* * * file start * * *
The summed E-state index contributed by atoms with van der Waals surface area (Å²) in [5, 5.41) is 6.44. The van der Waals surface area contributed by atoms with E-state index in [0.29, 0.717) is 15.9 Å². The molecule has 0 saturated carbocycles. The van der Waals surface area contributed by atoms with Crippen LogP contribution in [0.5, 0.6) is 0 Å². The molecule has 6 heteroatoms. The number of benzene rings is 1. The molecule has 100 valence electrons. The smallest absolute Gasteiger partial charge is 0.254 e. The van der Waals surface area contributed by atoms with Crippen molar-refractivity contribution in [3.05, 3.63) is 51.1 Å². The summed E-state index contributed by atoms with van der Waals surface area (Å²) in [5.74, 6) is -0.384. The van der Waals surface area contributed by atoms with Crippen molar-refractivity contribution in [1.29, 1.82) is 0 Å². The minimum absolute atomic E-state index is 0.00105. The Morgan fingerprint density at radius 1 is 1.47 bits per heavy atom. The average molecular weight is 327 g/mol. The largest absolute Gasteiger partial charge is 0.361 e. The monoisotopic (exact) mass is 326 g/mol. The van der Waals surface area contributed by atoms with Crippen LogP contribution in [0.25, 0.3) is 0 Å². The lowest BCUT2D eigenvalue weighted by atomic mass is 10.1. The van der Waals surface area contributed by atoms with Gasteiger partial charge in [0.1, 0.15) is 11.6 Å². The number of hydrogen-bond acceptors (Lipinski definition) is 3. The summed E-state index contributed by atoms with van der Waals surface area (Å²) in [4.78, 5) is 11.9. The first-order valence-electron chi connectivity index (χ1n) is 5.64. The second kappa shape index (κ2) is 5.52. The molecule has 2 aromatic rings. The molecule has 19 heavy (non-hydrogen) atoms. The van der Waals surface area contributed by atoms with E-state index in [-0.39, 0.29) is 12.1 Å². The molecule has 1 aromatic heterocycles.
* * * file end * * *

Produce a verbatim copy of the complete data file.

The summed E-state index contributed by atoms with van der Waals surface area (Å²) in [5, 5.41) is 6.44. The van der Waals surface area contributed by atoms with E-state index in [0.29, 0.717) is 15.9 Å². The molecule has 0 saturated carbocycles. The van der Waals surface area contributed by atoms with Crippen LogP contribution in [0.5, 0.6) is 0 Å². The molecule has 6 heteroatoms. The number of benzene rings is 1. The molecule has 100 valence electrons. The smallest absolute Gasteiger partial charge is 0.254 e. The van der Waals surface area contributed by atoms with Crippen molar-refractivity contribution in [3.05, 3.63) is 51.1 Å². The summed E-state index contributed by atoms with van der Waals surface area (Å²) in [5.74, 6) is -0.384. The van der Waals surface area contributed by atoms with Crippen molar-refractivity contribution in [1.29, 1.82) is 0 Å². The minimum absolute atomic E-state index is 0.00105. The Morgan fingerprint density at radius 1 is 1.47 bits per heavy atom. The average molecular weight is 327 g/mol. The largest absolute Gasteiger partial charge is 0.361 e. The monoisotopic (exact) mass is 326 g/mol. The van der Waals surface area contributed by atoms with Crippen LogP contribution in [0.25, 0.3) is 0 Å². The lowest BCUT2D eigenvalue weighted by atomic mass is 10.1. The van der Waals surface area contributed by atoms with Gasteiger partial charge in [0.1, 0.15) is 11.6 Å². The number of hydrogen-bond acceptors (Lipinski definition) is 3. The summed E-state index contributed by atoms with van der Waals surface area (Å²) in [4.78, 5) is 11.9. The first-order valence-electron chi connectivity index (χ1n) is 5.64. The second kappa shape index (κ2) is 5.52. The molecule has 2 aromatic rings. The molecule has 19 heavy (non-hydrogen) atoms. The van der Waals surface area contributed by atoms with E-state index in [-0.39, 0.29) is 12.1 Å². The molecule has 1 aromatic heterocycles.